Home inFocus Anti-Semitism: The Oldest Hate Renewed (Spring 2020) How We Talk About African-American Anti-Semitism

How We Talk About African-American Anti-Semitism

Jonathan S. Tobin Spring 2020

Generalizing about blacks and anti-Semitism is a mistake.

The presence of African-American community leaders and politicians at the January 5, 2020 New York City march against anti-Semitism was heartening. So, too, are the many testimonies that have come forward from individuals about acts of caring and kindness towards the ultra-Orthodox community that has been targeted for violence from many of their African-American neighbors. Those who would treat this as a conflict between two communities that are locked in an existential struggle are wrong.

Yet the history of black-Jewish relations, especially in New York City over the last half century, is complicated. While they might have once seemed like two minority communities that were natural allies in the struggle for civil rights, blacks and Jews also found themselves on the opposite sides of many issues in the 1960s and its aftermath. And the anti-Semitism of many leading black activists in the 1960s during conflicts over housing, the education system and other disputes was a distressing development.

The tensions between poor blacks and the ultra-Orthodox Jews who remained in Brooklyn neighborhoods that other Jews fled might have created misunderstandings on both sides. But the Crown Heights riots of 1991 that activists such as the Rev. Al Sharpton helped incite, in which a 29-year-old Orthodox Jewish student from Australia was murdered and many others injured, was part of this legacy. The fact remains that surveys over the last quarter century have consistently shown that African-Americans hold anti-Semitic views at a rate far higher than the rest of the population. Twenty years after Crown Heights, an Anti-Defamation League survey showed that 29 percent expressed “strongly anti-Semitic views.”

That problem has grown worse as black activists have embraced false intersectional theories that view Jews and Israel on the other side of an intractable divide between oppressors and “people of color” even though the majority of Israelis can be described by the same phrase. There is nothing remotely in common between the struggle for civil rights in this country and the Palestinian war to destroy the only Jewish state on the planet.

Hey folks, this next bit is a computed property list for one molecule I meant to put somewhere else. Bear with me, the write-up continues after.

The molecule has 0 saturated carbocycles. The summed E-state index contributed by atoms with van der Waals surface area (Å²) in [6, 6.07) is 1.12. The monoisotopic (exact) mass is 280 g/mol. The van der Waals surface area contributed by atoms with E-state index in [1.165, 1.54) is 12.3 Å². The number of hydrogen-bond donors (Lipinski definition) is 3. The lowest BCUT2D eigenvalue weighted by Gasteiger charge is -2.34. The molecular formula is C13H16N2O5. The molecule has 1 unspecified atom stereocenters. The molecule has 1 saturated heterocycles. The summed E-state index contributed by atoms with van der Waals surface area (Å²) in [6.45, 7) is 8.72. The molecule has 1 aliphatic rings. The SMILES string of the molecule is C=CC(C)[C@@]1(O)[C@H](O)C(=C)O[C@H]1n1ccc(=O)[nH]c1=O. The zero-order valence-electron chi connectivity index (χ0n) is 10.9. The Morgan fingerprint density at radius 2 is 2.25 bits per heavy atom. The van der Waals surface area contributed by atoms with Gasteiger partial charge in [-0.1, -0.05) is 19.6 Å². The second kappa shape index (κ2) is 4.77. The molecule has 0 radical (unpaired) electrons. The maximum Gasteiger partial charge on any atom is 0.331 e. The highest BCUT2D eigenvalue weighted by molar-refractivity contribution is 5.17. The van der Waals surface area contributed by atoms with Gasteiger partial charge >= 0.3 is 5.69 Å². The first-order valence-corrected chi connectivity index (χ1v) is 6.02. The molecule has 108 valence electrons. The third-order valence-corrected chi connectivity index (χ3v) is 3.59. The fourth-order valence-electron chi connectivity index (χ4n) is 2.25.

Nor can the influence of hate-mongers like Nation of Islam leader Louis Farrakhan, a group that has far more active followers and sympathizers than any white-supremacist group, be denied.

Many in the Jewish community prefer to downplay these factors because they don’t fit into their preferred narrative about anti-Semitism. Others, like the Reform movement of Judaism, think the problem is Jewish racism, as Rabbi Jonah Pesner stated when successfully urging the denomination to support reparations for the descendants of African-American slaves. Such sentiments meld with those who prefer to blame the victims of the violence and see attacks on Jews as a natural reaction to gentrification or economic exploitation of blacks.

These fallacious arguments are sometimes rooted in the prejudicial attitudes many secular and non-Orthodox Jews have about the ultra-Orthodox. Nor is it out of line or racist to ask more African-American leaders to be outspoken in denouncing anti-Semitism in their communities and encourage programs, such as those promoted by the ADL, which will help young blacks see through the lies told by the Jew-haters.

Yet as much as we must resist the impulse to avoid criticizing black anti-Semitism because of black’s long history of oppression, the opposite is also true. It is equally important for those calling attention to black anti-Semitism to realize that Jews and blacks are not competing for victim status. Nor is it helpful or accurate to assume that minority communities are invariably hostile, or that common ground can’t still be found. This discussion can be derailed by insensitive or needlessly inflammatory rhetoric, even if the motives of those speaking out on the issue are not racist. How we discuss the reality of black anti-Semitism is as important as our willingness to acknowledge it.

Jonathan S. Tobin is editor in chief of JNS—Jewish News Syndicate.